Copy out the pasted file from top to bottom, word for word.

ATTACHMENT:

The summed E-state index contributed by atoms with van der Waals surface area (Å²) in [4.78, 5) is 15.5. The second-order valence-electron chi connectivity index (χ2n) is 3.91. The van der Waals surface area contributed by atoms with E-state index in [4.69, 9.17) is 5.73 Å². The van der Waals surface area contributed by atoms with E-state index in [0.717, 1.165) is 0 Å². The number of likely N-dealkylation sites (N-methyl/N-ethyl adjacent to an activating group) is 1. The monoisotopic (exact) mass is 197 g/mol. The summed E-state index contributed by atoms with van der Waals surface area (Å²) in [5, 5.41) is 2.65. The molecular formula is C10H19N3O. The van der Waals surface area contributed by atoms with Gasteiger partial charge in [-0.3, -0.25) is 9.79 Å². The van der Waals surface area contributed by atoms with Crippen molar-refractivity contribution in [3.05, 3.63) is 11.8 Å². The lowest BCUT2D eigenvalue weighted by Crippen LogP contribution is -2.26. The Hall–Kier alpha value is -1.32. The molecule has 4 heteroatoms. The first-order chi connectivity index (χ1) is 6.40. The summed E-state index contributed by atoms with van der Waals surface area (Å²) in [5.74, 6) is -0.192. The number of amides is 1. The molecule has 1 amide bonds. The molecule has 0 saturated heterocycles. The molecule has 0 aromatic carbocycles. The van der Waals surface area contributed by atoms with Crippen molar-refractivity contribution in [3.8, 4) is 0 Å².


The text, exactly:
The summed E-state index contributed by atoms with van der Waals surface area (Å²) in [4.78, 5) is 15.5. The second-order valence-electron chi connectivity index (χ2n) is 3.91. The van der Waals surface area contributed by atoms with E-state index in [4.69, 9.17) is 5.73 Å². The van der Waals surface area contributed by atoms with E-state index in [0.717, 1.165) is 0 Å². The number of likely N-dealkylation sites (N-methyl/N-ethyl adjacent to an activating group) is 1. The monoisotopic (exact) mass is 197 g/mol. The summed E-state index contributed by atoms with van der Waals surface area (Å²) in [5, 5.41) is 2.65. The molecular formula is C10H19N3O. The van der Waals surface area contributed by atoms with Gasteiger partial charge in [-0.3, -0.25) is 9.79 Å². The van der Waals surface area contributed by atoms with Crippen molar-refractivity contribution in [3.05, 3.63) is 11.8 Å². The lowest BCUT2D eigenvalue weighted by Crippen LogP contribution is -2.26. The Hall–Kier alpha value is -1.32. The molecule has 4 heteroatoms. The first-order chi connectivity index (χ1) is 6.40. The summed E-state index contributed by atoms with van der Waals surface area (Å²) in [5.74, 6) is -0.192. The number of amides is 1. The molecule has 1 amide bonds. The molecule has 0 saturated heterocycles. The molecule has 0 aromatic carbocycles. The van der Waals surface area contributed by atoms with Crippen molar-refractivity contribution in [3.8, 4) is 0 Å².